Speaking of trades ... I write quite a bit in the magazine in my Rams story about the trade from 22 to 30 for Alec Ogletree. The Rams coveted Ogletree, and they took a calculated risk they'd lose him by not picking him at 22. In fact, had they lost Ogletree between 22 and 30, it would have cast a pall over the entire draft. But that's why they pay Jeff Fisher and Les Snead the big dough. The trade brought back Atlanta's third-round pick, and with that pick, the Rams picked West Virginia wideout Stedman Bailey, who led college football with 25 touchdown catches last year. Bailey and Tavon Austin could remake the Rams' attack into a latter-day Greatest Show on Turf with their quickness and playmaking ability downfield. And it never would have happened if Snead and Fisher hadn't taken the risk of potentially losing Ogletree. Win some, lose some. But the weekend, as I'll explain in my story this week, was a big win for the Rams -- assuming Ogletree is a solid citizen as well as a playmaking linebacker.

    Factoid of the Week That May Interest Only Me

    Speaking of skedaddling:
    Tavon Austin.
    I enlisted SI college football guru Andy Staples to help me with the math on something that amazes me about the smurfy Austin, the first pick of the St. Louis Rams and the only offensive skill player to be picked in the top 15 of the 2013 draft. Austin told me he missed one practice in his four years at West Virginia. Doing the math with Staples, if you figure Austin went through three sets of spring practices (15 per year, 45 total), four preseasons (25 per year, 100 total), four bowl games (15 per year, 60 total) and about 50 regular-season practices per year (100 total), that adds up to 405 practices.
    Austin practiced 404 out of 405 West Virginia practices, then, and played in 52 of 52 WVU games.
    That's 456 of 457 football events for which the kid showed up. The only one he didn't: a Sunday practice in 2011 ... when he was being operated on for a broken pinky suffered the previous day. He was back for the practice after that one.
    More bonus facts about Austin: In his first 48 college games, he rushed the ball only 51 times, mostly on end-arounds and options. In his 49th game, against Oklahoma, he rushed 21 times for 344 yards. Imagine having a game with runs of 74, 56, 54 and 47 yards ... in one half (the second).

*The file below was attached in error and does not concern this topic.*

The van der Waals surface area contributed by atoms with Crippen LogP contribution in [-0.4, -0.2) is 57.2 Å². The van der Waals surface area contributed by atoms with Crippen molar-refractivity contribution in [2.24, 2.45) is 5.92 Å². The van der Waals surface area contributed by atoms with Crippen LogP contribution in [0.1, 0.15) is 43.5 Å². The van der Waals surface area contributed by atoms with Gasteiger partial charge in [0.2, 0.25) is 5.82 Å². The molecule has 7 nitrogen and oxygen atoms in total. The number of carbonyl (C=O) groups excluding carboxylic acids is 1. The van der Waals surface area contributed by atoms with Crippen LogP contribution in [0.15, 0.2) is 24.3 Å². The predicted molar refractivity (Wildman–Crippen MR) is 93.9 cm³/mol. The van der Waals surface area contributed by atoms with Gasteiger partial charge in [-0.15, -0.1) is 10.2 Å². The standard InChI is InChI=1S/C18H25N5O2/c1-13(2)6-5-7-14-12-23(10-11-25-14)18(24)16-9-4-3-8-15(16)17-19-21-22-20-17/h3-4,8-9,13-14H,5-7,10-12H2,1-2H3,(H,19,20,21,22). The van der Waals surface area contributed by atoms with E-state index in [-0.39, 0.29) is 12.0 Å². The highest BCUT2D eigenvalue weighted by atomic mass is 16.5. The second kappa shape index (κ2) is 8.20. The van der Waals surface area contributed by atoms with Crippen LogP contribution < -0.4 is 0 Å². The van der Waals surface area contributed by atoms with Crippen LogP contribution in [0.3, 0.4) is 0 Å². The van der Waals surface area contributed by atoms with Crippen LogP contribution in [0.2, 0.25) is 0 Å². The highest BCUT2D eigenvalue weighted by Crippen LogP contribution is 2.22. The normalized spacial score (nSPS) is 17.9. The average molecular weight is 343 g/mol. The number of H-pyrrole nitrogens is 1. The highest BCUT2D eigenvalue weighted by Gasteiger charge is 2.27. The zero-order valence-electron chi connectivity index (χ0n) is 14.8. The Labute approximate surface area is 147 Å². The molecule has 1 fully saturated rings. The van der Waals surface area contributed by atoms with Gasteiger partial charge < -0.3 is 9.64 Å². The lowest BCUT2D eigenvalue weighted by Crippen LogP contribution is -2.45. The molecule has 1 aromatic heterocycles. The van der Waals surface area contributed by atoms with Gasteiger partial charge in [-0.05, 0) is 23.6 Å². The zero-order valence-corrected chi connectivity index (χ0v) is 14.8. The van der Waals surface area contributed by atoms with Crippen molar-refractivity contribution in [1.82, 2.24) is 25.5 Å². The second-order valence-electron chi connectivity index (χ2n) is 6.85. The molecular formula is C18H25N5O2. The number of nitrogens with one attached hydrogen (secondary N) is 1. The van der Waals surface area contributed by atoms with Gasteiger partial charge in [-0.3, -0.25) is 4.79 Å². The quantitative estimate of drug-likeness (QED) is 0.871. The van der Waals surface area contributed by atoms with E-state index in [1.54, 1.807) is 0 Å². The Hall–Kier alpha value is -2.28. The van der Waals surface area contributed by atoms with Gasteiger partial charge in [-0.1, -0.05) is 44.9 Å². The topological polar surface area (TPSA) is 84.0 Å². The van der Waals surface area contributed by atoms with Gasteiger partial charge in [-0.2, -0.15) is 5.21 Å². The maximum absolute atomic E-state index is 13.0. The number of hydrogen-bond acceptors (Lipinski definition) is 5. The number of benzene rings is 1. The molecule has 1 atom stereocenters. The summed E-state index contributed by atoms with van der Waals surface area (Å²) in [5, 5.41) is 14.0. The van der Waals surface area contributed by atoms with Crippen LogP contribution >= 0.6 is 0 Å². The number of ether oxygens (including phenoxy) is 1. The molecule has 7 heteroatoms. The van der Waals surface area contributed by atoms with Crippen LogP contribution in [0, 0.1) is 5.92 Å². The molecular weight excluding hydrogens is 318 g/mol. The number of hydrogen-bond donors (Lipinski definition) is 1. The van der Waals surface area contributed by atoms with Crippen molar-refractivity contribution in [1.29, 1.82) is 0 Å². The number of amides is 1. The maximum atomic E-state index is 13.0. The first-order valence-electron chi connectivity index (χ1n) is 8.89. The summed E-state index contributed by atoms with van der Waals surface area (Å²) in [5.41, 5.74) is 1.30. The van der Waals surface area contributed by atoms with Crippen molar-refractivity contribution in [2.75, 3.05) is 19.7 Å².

The Big 12 record for all-purpose yards in a game prior to that game was 375. Against Oklahoma, Austin had 572.


    Factoid of the Week That May Interest Only Me II

    Speaking of Tavon Austin:
    Buffalo GM Buddy Nix and Rams GM Les Snead orchestrated the trade that that led Austin to the Rams Thursday night, St. Louis acquiring the eighth pick for second- and seventh-rounders and a swap of third-rounders.
    Snead was born in Eufaula, Ala. (pop.: 13,137) in 1971.
    The high school football coach at Eufaula High until 1967 was Buddy Nix.
    "Buddy was a big deal in my hometown,'' Snead said.
    Snead went to Auburn. A good buddy of his, the backup quarterback on the football team, married Nix's daughter.
    On Thursday, Nix, the big man in Snead's town when Snead was but a gleam in his father's eyes, handed Snead the most dangerous weapon in this draft to compete with the power boys, San Francisco and Seattle, in the NFC West. And Snead handed Nix the pick to draft the player, E.J. Manuel, the Bills hope becomes the successor to Jim Kelly.
    I wonder if anyone in Eufaula realized that over the weekend.


    Ten Things I Think I Think


    c. Skeptical about the smurfy (5-7, 173-pound) receiver/returner Ace Sanders in the fourth round? Understandable. But Sanders was the guy the Rams would have targeted in the third or fourth round if they weren't able to move up for Tavon Austin.



    I can't wait to read that King article in SI. Gonna be awesome!!!!

    RamDez, Rambos, Nick and 2 others like this.